Trump move on Golan Heights divides US Israel lobby
The repercussions of U.S. President Donald Trump's unofficial recognition of Israel's sovereignty over the Golan Heights has reverberated across the international community, and especially among influential Jewish groups in the U.S.
Powerful pro-Zionist organizations in the U.S. -- such as the Council on Foreign Relations (CFR), the American Israel Public Affairs Committee (AIPAC) and the Zionist Organization of America (ZOA) -- appear deeply divided over Trump's controversial move.
While the CFR staunchly opposes the decision, AIPAC and the ZOA both hailed the move, for which they thanked the U.S. president.
CFR President Richard Hass, for his part, warned that no Arab government would make peace with Israel after such a decision.
Haas tweeted: "Strongly disagree [with] Donald Trump; now NOT the time 4 US to recognize Israel sovereignty over Golan Hts. No Arab govt would make peace w Israel & would violate UNSCR 242 which rules out acquiring territory by war and serves Israel as it says all states have right 2 live in peace."
AIPAC, for its part, which has been under fire from American liberals due to its recent attacks on Muslim Congresswoman Ilhan Omar, welcomed the move.
"Given current political and security circumstances in Syria, we have said it was inconceivable to imagine Israeli withdrawal from the Golan Heights," AIPAC tweeted.
"Donald Trump's statement marks a dramatic change in American policy, and we appreciate his leadership on this issue," it added.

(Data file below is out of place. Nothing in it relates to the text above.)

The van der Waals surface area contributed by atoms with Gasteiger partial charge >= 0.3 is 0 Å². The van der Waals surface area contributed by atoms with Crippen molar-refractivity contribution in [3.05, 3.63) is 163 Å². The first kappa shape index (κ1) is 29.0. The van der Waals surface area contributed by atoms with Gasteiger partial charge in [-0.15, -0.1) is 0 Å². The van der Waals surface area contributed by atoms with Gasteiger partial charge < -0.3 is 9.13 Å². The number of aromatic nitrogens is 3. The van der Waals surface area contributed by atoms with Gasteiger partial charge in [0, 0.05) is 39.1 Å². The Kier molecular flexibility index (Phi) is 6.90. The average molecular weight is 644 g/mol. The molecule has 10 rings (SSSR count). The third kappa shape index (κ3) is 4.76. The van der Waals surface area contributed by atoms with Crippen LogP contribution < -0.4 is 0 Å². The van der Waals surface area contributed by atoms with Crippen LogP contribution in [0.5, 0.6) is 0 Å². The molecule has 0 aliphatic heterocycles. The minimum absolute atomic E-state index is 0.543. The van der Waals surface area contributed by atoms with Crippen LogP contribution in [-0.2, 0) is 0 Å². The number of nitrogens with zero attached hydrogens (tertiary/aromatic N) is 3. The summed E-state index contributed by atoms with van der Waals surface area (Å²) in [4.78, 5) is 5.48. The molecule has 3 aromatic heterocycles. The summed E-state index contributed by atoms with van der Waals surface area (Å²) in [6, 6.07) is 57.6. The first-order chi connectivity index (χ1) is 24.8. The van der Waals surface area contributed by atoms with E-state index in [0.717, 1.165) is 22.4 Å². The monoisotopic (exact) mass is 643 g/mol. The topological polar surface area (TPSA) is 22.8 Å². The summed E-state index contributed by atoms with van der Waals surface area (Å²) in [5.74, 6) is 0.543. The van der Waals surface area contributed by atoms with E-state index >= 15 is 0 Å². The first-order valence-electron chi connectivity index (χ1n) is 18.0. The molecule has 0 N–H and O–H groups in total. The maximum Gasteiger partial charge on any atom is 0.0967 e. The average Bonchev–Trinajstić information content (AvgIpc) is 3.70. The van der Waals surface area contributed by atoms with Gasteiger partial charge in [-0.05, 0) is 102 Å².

The ZOA, meanwhile, released a statement on its website expressing its "great appreciation" for Trump's Golan remarks.
"We look forward to the Trump administration's formal recognition of Israeli sovereignty over the Golan Heights," the statement read.
Israel has long pushed Washington to recognize its claim to the territory, which it seized from Syria during the 1967 Arab-Israeli War.
Israel occupies roughly two-thirds of the wider Golan Heights region as a direct result of the 1967 conflict.
It "annexed" the territory in 1981 in a move unanimously rejected at the time by the UN Security Council.
On Friday, the UN Human Rights Council adopted a resolution opposing Israel's continued occupation of the Golan Heights.
On the same day, Turkish President Recep Tayyip Erdoğan said that Israel had "no right" to the disputed territory.
"Under UN resolutions, Israel cannot lay claim even on a small bit of the Golan Heights," Erdoğan said at an election rally in Turkey's central province of Konya.